Druidic author Emma Restall Orr sets herself no easy task when she endeavors to articulate a philosophy of modern animism that can hold its own among the heavyweights of Western philosophy. In her latest work, The Wakeful World: Animism, Mind and the Self in Nature, she presents a compelling and intellectually rigorous case for nature’s inherent value apart from our human judgements about its use or beauty. Although the book is a challenging read, the thoughtful reader will find much to ponder in her systematic treatment of a modern animistic perspective on concepts of self, soul, community, individuality and consciousness.Read More
This post is about small things. It’s about moments that we take for granted. There is no big revelation here. I took a bunch of pictures of my cat and put them on the internet. I write this post in defiance of the expectation that only big revelations matter. I write in homage to the repetition of small rituals, in honor of grounding and self-care.
This post is about the simple companionship of ordinary objects and creatures and beings, and the way their presence shapes our lives even when we think we’re not paying attention.
A part of us is always paying attention.Read More
This May, the “ABC” in Animist Blog Carnival will also stand for the Animist Book Club!
Here on Holy Wild, I’ll be hosting this monthly gathering of bloggers and writers exploring the evolving role of animism in modern Pagan and earth-centered spiritual traditions. Most months, the ABC host chooses a theme for all participating writers to explore — but this time, I wanted to try something a little different! The ABC theme for May will be: A More Wakeful World: Reviews and Responses to the Writing of Emma Restall Orr.
The deadline for submissions is Sunday, April 27, 2014. Keep reading for more details on how to participate!Read More
Have you been looking for a way to connect more deeply with the plants and animals living in your area? Do you love blending ancient earth-wisdom with the insights of modern ecology to develop a personalized and meaningful spiritual practice? I’d love to be your guide on a 12-week journey to meet the sacred keystones.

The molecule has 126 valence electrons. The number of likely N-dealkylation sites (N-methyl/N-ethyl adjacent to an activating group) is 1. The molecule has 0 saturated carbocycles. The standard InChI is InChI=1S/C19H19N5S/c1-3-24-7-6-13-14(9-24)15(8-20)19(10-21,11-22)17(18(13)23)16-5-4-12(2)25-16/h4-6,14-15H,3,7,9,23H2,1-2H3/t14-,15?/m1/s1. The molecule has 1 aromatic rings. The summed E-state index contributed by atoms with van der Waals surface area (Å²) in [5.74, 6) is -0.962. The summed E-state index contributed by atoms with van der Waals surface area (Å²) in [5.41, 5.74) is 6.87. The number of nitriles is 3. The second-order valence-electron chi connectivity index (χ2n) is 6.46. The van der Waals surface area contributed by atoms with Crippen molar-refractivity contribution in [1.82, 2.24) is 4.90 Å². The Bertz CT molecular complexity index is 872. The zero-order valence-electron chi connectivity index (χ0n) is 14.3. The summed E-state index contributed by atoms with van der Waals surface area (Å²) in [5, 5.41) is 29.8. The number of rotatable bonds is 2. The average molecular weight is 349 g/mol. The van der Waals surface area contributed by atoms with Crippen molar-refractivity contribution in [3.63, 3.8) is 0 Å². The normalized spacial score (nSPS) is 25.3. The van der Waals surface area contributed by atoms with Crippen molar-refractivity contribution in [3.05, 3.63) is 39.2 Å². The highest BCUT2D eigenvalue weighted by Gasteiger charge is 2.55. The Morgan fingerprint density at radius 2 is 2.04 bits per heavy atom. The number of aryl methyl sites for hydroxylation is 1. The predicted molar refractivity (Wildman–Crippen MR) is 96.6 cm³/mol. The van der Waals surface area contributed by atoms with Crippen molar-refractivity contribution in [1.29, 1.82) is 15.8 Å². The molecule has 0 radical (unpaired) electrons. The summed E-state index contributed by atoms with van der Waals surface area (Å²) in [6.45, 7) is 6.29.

I’m offering my Keystones of the Sacred Land online correspondence course again this spring (April – June), and I’m looking for students who are passionate about earth-centered spirituality and excited to dig deep in a program of self-guided study.
Registration deadline is Friday, 3/28. Limited spaces are available.
If you’re interested, please contact me at ali [at] alisonleighlilly.com or through my contact page for details on how to register.Read More
We hear the song long before we reach the pond itself ― the rolling, rhythmic voices rising up from among the grasses all around us as if we have entered the halls of some vast monastery during evening prayer. The thrum washes over us in the darkness.
We step carefully, sweeping our flashlights back and forth across the path. The kids are tense with eager excitement for the hunt, whispering questions at each unfamiliar noise, flicking their flashlights over every stray stone or lump in the grass hoping to catch a glimpse of movement ― the flexing muscular limbs or the bulging throat of a frog.
But there are too many of us. By the time we’ve reached the water’s edge, the low chanting voices have dropped away and the whole place has fallen into silence.Read More